I sat on the edge of my son’s little bed. I thought how I would be hard-pressed to sleep on it without most of me spilling off the edges. He was only five so he had room to toss and turn. Many mornings I would find him sleeping upside down or diagonally and I had to wonder what he did in his sleep.
We were in the process of putting on his pajamas. I had just pulled the top of his favorite Teenage Mutant Ninja Turtle jammies over his head. His blonde hair stood up from static electricity.
He wrinkled his face with the effort of pushing his arms down the sleeves. He had just finished producing his left hand when he asked me, “Daddy?”
“Yeah, buddy,” I said.
“Are we in a story?”
I tilted my head like a cartoon dog and looked at him in confusion.
“What do you mean?”
He finished getting his right hand out of the end of the green, fuzzy sleeve and his eyes searched his room for something to look at. Children often don’t look an adult in the eye when they talk but my kids usually did.
“Well,” he started. “I think that we are in a story. Like we are maybe in a book or a movie or on the TV?”
My first instinct was to laugh. Both of my kids had a fantastic imagination but my son was full of stories.
However, with the last couple of words, his eyes finally found mine. His eyebrows moved together in a little volcano shape above his nose. His eyes were brilliant and blue. He was not messing with me or telling one of his jokes. This was serious.
“I don’t know, little man,” I said and scribbled my fingers through his ionized hair. “I’m pretty sure this is real life. The stuff we see on TV and read in books is not real like we are.”
He looked down at his toes, which were digging into the fibers of the carpet. Around his feet were scattered remnants of the day’s play. Army men, ninja turtles, and cars of numerous makes and models were strewn about as if a bomb had gone off in the toy aisle of a department store.
“I know that they’re not real like us,” he nudged a small, orange pickup with his big toe. “But, I thought maybe if we were in a story there is someone watching us and we’re not real like them either.”
I could tell he was uncomfortable. What he told me was either hard for him to put together or the idea made him uneasy. I scooped him up and put him on my lap. He was small for his age and I could wrap my arms completely around him until he was cocooned.
He pushed against my chest and pretended like he wanted to get away so I squeezed him harder. It was a game we played whenever I cuddled him after a scraped knee or when his feelings were hurt. A moment of tender closeness ending with a squeal and giggle while he fought against my grip. It almost never failed to break the gloom and when I set him down he would usually run away, laughing.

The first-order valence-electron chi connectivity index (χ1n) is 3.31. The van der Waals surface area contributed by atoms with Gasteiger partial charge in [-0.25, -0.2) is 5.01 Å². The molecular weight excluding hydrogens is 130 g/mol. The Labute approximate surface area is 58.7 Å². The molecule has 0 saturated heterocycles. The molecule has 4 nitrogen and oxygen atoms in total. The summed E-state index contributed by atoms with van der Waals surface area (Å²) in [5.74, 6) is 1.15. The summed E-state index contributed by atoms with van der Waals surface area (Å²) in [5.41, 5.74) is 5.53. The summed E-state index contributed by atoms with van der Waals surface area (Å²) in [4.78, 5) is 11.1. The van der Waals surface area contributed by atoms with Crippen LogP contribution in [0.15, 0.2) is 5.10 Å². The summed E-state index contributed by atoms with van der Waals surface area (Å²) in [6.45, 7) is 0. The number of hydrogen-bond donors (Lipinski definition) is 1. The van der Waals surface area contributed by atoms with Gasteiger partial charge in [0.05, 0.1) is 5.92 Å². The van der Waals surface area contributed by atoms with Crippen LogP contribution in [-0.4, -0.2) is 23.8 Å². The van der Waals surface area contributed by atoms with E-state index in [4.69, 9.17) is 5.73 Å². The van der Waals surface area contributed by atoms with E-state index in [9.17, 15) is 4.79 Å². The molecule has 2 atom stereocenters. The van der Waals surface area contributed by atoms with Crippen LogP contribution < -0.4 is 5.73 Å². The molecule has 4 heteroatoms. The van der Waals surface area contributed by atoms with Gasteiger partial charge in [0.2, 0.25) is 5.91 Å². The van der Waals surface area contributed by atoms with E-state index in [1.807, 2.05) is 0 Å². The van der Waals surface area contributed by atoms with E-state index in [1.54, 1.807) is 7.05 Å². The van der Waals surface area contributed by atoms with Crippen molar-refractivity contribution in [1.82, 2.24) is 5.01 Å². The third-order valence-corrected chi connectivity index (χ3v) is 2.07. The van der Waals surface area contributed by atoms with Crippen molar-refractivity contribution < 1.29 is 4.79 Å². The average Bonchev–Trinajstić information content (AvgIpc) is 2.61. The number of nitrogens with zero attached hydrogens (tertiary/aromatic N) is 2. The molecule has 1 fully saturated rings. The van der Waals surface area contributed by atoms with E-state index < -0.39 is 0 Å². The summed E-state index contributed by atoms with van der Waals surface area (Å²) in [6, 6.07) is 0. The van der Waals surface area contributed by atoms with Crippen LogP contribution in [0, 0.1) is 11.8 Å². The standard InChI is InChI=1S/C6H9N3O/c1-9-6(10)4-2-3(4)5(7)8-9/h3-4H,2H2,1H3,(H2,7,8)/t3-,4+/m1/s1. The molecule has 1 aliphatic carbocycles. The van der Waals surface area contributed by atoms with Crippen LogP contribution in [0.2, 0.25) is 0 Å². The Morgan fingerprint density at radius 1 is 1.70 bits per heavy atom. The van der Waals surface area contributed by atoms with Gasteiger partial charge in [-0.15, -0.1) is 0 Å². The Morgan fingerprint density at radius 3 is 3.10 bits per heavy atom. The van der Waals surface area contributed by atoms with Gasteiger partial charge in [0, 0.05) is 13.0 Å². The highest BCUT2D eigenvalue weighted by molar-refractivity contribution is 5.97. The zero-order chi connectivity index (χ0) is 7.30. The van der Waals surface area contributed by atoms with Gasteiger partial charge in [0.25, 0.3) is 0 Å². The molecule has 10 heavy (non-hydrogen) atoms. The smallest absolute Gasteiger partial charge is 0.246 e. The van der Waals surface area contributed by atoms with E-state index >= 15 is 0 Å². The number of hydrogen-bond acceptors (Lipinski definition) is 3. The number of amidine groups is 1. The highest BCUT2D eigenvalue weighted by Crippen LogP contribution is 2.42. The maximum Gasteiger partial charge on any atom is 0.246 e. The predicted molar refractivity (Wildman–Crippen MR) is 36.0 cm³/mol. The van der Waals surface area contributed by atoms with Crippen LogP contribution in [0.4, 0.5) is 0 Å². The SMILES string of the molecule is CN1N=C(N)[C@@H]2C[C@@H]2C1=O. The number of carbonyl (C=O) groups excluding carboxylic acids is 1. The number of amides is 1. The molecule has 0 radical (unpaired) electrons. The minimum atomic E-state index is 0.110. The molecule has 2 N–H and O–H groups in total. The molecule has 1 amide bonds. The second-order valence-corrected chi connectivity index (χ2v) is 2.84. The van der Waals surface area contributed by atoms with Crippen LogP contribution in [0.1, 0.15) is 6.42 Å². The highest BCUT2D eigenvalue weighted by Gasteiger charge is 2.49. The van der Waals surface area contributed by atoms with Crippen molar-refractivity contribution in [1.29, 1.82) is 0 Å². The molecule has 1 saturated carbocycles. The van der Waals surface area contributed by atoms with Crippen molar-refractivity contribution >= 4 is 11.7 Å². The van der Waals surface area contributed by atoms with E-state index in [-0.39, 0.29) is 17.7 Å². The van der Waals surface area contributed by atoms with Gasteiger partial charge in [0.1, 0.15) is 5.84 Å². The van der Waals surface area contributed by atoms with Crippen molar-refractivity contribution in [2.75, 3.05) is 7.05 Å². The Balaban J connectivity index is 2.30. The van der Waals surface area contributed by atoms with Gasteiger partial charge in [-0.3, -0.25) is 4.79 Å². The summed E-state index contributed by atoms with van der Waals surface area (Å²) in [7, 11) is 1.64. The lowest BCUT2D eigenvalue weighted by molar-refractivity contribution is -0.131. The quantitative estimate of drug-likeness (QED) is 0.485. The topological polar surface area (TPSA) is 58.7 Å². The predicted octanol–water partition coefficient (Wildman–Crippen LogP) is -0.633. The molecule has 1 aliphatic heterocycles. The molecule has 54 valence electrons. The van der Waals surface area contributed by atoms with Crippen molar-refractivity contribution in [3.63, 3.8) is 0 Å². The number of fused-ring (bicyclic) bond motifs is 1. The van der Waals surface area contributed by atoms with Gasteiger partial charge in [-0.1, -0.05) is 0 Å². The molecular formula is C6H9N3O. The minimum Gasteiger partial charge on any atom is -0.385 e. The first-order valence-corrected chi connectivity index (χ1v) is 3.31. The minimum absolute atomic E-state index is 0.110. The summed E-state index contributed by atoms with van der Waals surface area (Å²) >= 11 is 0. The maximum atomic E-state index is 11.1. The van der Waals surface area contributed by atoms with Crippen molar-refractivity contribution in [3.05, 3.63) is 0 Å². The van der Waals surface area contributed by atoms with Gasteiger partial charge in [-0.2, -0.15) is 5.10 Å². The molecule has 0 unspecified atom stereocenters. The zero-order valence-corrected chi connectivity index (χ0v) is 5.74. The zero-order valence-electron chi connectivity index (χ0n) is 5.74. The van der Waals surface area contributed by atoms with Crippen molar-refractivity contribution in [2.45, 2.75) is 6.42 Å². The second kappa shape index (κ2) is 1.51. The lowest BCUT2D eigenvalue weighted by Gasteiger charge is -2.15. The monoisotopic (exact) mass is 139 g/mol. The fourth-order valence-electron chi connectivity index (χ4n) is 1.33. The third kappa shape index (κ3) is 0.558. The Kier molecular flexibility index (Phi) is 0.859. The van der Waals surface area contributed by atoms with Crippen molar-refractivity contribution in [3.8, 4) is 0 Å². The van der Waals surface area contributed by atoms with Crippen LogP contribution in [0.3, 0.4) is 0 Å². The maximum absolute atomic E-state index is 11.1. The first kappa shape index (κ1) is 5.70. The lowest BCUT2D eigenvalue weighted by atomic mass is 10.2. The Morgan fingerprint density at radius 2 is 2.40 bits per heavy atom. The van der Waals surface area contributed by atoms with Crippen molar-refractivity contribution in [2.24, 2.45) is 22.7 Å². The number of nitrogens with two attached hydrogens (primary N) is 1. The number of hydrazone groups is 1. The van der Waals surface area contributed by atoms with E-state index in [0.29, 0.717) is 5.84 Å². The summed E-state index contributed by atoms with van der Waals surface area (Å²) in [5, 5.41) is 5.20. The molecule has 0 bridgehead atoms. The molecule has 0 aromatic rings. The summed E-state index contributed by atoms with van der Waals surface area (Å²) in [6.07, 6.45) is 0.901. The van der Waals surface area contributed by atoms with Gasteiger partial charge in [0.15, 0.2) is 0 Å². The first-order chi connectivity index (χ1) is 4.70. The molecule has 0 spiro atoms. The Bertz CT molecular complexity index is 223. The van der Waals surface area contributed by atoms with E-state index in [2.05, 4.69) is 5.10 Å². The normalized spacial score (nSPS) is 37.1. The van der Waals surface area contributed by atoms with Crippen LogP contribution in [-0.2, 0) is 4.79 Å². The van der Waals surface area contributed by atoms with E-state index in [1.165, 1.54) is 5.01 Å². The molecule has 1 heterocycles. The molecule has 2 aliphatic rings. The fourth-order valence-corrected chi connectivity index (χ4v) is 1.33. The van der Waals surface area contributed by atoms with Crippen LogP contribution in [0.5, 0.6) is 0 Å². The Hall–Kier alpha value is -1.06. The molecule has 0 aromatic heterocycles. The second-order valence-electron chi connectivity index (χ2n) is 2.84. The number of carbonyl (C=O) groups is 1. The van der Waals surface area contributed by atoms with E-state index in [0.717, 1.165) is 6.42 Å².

This time when I set him down, he started to run and stopped suddenly. He turned and looked at me over his shoulder.
“Daddy, are you sure?”
I squinted at him and said, “Sure I’m sure. Besides, who would read our story? Its not exactly a page-turner.”
I pointed down the hall, towards the kids’ bathroom, “Now go brush your teeth.”
He bolted down the hallway with the stride of a video game action hero. Moments later I heard the sink running full blast like he wasn’t supposed to do and his sister was yelling at him to turn it down.
Later that evening, after tucking in the kids, some TV I didn’t really watch, and some conversation I don’t really remember, it was time for bed. My wife had been fighting a cold and went to ahead while I put the dog in his crate and locked the doors. I was not surprised when I came to the bedroom to find her snoozing. Her iPhone laid on her chest and displayed an unfinished game of Sudoku. I set the phone on her nightstand and plugged it into the charger.
I turned off the bedside light and kissed the softness of her cheek. I whispered into her ear, “I love you,” and walked to my side of the bed.
I lay on my back and stared at the textured ceiling while my son’s words echoed in my head and the concerned look on his face floated in my thoughts. The logical side of my brain knew that the life I was living was real. My two kids, my beautiful wife, could not be characters in a book. Our life was nothing like a movie. Not one anybody would pay to watch anyways. But for some reason I could not get that question out of my head.
Are we in a story?
I was less sure than earlier.
The light from a passing car seeped through a gap in the blinds of our bedroom widow. The dim blade of yellow light swept across the ceiling, briefly illuminating the tiny stalactites that hung there. The light faded as the car took the corner out of our cul-de-sac. I realized I had been laying there a long time, silently contemplating my existence. I realized how absolutely exhausted I was and how heavy my eyelids had become.
I rolled onto my side to minimize my inevitable snoring and I allowed my eyes to close. While I drifted into unconsciousness, while the world outside my eyelids floated away, I imagined I heard… No, I actually heard, if only faintly, the distinctive sound of someone turning the page of a book.